Ashley Varner is a healthy communities coordinator, a position created through Capital Region Medical Center's Healthy Schools, Healthy Communities program, which is grant-funded by the Missouri Foundation for Health.
She is also a wellness navigator — a health coach for Capital Region's employees.
The grant lasts five years, with the aim of reducing childhood obesity in the Jefferson City community.
"We do that through environmental changes, policy changes and then programs (of) physical activity, health eating and nutrition," Varner said.
She's in her third year of those efforts.
The coworker whose position is funded by the grant works with Callaway Hills, East, South and Thorpe Gordon elementary schools in the Jefferson City Public Schools district, while Varner's projects fall under the umbrella of the wider community.
"Whenever those kiddos leave school, that's when I come into play. I'm that community person. I try really hard to make that healthy choice the easy choice," Varner said.
Some of the programs Varner has led are the Fresh Fruit for Kids program at six local grocery stores, bike lanes throughout Jefferson City, water bottle re-filling stations at local parks and pools, healthy concession stand items at Jefferson City Public Schools and Helias Catholic High School, a year-round farmers market in the works at 704 Madison St., and a proposed wellness center in Holts Summit.
"I hope that I work myself into a new job," she said of what happens once the grant's five years are up.
In the meantime, she's also involved with several local organizations. She's board president of Capital City Sustainable Foods, a board member with Working Wheels for Working Families, vice chair of the Jefferson City Environmental Quality Commission, a member of the Holts Summit Community Betterment Association, a member of the Downtown Association, a member of the East Side Business Association, involved with the Jefferson City Area Chamber of Commerce's Young Professionals program, and a volunteer and member at Capital City Christian Church.
She's originally from northeastern Iowa, the small settlement of El Dorado — in her words a very Norwegian, German and scenic part of the state with lots of bluffs. She's a graduate of the University of Iowa.
She's married to Josh Varner, and they have three children, ages 7, 6 and 10 months. The family lives in Holts Summit.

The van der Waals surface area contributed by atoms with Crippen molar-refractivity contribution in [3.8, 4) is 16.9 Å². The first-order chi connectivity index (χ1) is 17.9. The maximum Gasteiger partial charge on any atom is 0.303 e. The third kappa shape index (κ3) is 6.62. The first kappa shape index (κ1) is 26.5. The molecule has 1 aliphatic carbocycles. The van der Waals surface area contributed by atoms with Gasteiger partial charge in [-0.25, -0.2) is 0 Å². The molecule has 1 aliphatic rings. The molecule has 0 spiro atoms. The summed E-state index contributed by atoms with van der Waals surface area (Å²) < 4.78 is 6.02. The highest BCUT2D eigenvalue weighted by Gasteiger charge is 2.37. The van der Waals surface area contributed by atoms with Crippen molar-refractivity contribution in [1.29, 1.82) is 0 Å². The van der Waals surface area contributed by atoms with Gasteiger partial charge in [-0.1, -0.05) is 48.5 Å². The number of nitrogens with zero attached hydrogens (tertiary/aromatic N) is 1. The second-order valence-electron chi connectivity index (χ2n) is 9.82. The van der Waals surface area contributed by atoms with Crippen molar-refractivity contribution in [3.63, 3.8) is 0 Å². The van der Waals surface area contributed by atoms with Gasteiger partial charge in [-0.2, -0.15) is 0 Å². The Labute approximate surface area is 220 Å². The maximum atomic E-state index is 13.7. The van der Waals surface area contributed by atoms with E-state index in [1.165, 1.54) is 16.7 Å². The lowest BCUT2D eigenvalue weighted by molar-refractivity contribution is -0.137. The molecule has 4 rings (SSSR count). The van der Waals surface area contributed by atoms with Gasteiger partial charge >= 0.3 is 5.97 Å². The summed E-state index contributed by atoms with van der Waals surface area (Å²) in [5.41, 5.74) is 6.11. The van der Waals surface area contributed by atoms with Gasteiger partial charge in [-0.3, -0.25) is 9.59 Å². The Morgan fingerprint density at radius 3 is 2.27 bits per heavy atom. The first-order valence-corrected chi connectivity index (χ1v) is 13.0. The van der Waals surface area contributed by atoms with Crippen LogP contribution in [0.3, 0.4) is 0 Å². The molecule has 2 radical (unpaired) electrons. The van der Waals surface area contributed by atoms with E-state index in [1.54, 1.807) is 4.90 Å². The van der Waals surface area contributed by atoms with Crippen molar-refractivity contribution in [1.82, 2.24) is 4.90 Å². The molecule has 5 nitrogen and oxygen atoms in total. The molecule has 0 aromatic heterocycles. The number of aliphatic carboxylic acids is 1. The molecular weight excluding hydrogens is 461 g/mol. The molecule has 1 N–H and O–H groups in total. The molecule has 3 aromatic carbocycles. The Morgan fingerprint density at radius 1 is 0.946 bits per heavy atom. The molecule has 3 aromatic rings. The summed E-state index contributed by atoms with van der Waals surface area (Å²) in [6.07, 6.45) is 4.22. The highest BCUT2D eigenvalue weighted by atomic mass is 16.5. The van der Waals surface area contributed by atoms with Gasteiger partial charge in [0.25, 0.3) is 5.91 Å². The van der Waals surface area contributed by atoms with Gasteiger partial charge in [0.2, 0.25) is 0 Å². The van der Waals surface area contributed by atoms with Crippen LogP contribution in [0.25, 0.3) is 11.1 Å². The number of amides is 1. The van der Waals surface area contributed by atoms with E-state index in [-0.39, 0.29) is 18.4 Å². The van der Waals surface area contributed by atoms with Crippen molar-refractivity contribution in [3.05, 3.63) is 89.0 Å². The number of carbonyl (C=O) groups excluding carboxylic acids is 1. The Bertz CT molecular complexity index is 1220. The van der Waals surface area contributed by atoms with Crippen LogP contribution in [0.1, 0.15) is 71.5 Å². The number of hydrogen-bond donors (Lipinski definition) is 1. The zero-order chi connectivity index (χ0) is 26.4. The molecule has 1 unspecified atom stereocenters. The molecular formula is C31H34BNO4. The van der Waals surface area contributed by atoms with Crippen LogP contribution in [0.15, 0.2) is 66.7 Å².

Q. Who has invested in you and your career?
A. "(Dagmar Munn) helped me spread my wings and experience getting out and speaking to different companies about different health topics, doing employee wellness for the hospital employees." Munn was her internship advisor in her last semester at the University of Iowa, when she interned at St. Luke's Hospital in Cedar Rapids.
"She, to me, was the epitome of health and wellness," Varner added of Munn's impression on her. She said Munn also inspired her to get certified to teach yoga.
Munn hired her after the internship, and she worked with her for three years thereafter.
Varner also credited her spouse's support: "He is my biggest cheerleader. He's my rock. He's the one that compliments me every morning, and I wouldn't be able to do it without him."
"Ultimately, the gifts that I've been given to be who I am and do what I do in my job are all God-given. I think everybody has a sense that there's a bigger, it's bigger than just you. They find that their sense of purpose maybe within their faith, and I certainly find that (in faith)."
She also credits the community partners she works with, because of all the collaboration that has to successfully come together for her to do what she does. "They shape me just as much as I shape the community."
Q. What choices have you made to invest in yourself and your own success?
A. "Sleep is one of my very top priorities in my life. Making sure I put in good healthy nutrition, that is food that is highly locally sourced, that is organic-quality, that is — what I put in matters to what I get out.